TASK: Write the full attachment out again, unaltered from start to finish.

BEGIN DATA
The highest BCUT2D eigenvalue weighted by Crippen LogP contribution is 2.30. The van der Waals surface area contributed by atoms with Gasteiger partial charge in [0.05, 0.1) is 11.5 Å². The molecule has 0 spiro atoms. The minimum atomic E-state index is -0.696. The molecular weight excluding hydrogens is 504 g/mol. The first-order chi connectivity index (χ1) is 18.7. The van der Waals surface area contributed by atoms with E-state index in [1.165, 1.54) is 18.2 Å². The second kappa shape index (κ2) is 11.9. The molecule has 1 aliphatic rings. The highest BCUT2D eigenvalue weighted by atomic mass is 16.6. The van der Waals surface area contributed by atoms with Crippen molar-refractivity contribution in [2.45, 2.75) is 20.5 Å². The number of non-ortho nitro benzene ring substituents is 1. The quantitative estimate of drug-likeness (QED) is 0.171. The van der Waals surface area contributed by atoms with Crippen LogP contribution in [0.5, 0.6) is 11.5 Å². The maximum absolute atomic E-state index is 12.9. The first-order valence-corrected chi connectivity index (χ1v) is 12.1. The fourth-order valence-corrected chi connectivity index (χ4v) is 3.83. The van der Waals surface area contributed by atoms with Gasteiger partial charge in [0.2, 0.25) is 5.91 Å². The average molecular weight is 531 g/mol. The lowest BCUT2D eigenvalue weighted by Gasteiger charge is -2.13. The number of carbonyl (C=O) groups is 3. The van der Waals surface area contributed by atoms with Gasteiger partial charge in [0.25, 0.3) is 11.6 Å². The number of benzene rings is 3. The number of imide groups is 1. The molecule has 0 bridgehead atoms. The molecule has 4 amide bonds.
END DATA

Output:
The highest BCUT2D eigenvalue weighted by Crippen LogP contribution is 2.30. The van der Waals surface area contributed by atoms with Gasteiger partial charge in [0.05, 0.1) is 11.5 Å². The molecule has 0 spiro atoms. The minimum atomic E-state index is -0.696. The molecular weight excluding hydrogens is 504 g/mol. The first-order chi connectivity index (χ1) is 18.7. The van der Waals surface area contributed by atoms with E-state index in [1.165, 1.54) is 18.2 Å². The second kappa shape index (κ2) is 11.9. The molecule has 1 aliphatic rings. The highest BCUT2D eigenvalue weighted by atomic mass is 16.6. The van der Waals surface area contributed by atoms with Crippen molar-refractivity contribution in [2.45, 2.75) is 20.5 Å². The number of non-ortho nitro benzene ring substituents is 1. The quantitative estimate of drug-likeness (QED) is 0.171. The van der Waals surface area contributed by atoms with Crippen LogP contribution in [0.5, 0.6) is 11.5 Å². The maximum absolute atomic E-state index is 12.9. The first-order valence-corrected chi connectivity index (χ1v) is 12.1. The fourth-order valence-corrected chi connectivity index (χ4v) is 3.83. The van der Waals surface area contributed by atoms with Gasteiger partial charge in [0.2, 0.25) is 5.91 Å². The average molecular weight is 531 g/mol. The lowest BCUT2D eigenvalue weighted by Gasteiger charge is -2.13. The number of carbonyl (C=O) groups is 3. The van der Waals surface area contributed by atoms with Gasteiger partial charge in [0.25, 0.3) is 11.6 Å². The number of benzene rings is 3. The number of imide groups is 1. The molecule has 0 bridgehead atoms. The molecule has 4 amide bonds.